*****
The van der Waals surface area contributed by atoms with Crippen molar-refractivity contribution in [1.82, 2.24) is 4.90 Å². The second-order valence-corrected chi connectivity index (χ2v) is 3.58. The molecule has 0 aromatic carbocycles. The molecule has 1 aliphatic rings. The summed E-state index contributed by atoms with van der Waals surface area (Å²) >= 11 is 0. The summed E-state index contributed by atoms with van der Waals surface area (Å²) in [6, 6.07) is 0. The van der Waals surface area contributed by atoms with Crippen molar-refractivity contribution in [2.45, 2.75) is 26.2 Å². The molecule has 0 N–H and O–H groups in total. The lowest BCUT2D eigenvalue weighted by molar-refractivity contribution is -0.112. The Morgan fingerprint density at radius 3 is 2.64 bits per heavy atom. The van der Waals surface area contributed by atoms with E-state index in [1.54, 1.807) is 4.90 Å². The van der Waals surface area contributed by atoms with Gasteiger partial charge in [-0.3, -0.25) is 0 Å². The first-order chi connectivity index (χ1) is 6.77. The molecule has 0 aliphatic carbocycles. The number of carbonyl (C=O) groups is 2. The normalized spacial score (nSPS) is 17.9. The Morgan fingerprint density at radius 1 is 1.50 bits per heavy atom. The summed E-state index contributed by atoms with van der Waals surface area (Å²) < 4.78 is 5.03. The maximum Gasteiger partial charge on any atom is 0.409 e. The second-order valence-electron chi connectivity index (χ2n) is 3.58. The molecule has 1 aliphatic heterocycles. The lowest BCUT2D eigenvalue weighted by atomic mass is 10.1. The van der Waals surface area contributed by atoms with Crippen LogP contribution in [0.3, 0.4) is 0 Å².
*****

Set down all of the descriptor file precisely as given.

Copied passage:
The van der Waals surface area contributed by atoms with Crippen molar-refractivity contribution in [1.82, 2.24) is 4.90 Å². The second-order valence-corrected chi connectivity index (χ2v) is 3.58. The molecule has 0 aromatic carbocycles. The molecule has 1 aliphatic rings. The summed E-state index contributed by atoms with van der Waals surface area (Å²) >= 11 is 0. The summed E-state index contributed by atoms with van der Waals surface area (Å²) in [6, 6.07) is 0. The van der Waals surface area contributed by atoms with Crippen molar-refractivity contribution in [2.45, 2.75) is 26.2 Å². The molecule has 0 N–H and O–H groups in total. The lowest BCUT2D eigenvalue weighted by molar-refractivity contribution is -0.112. The Morgan fingerprint density at radius 3 is 2.64 bits per heavy atom. The van der Waals surface area contributed by atoms with E-state index in [1.54, 1.807) is 4.90 Å². The van der Waals surface area contributed by atoms with Gasteiger partial charge in [-0.3, -0.25) is 0 Å². The first-order chi connectivity index (χ1) is 6.77. The molecule has 0 aliphatic carbocycles. The number of carbonyl (C=O) groups is 2. The normalized spacial score (nSPS) is 17.9. The Morgan fingerprint density at radius 1 is 1.50 bits per heavy atom. The summed E-state index contributed by atoms with van der Waals surface area (Å²) < 4.78 is 5.03. The maximum Gasteiger partial charge on any atom is 0.409 e. The second-order valence-electron chi connectivity index (χ2n) is 3.58. The molecule has 1 aliphatic heterocycles. The lowest BCUT2D eigenvalue weighted by atomic mass is 10.1. The van der Waals surface area contributed by atoms with Crippen LogP contribution in [0.3, 0.4) is 0 Å².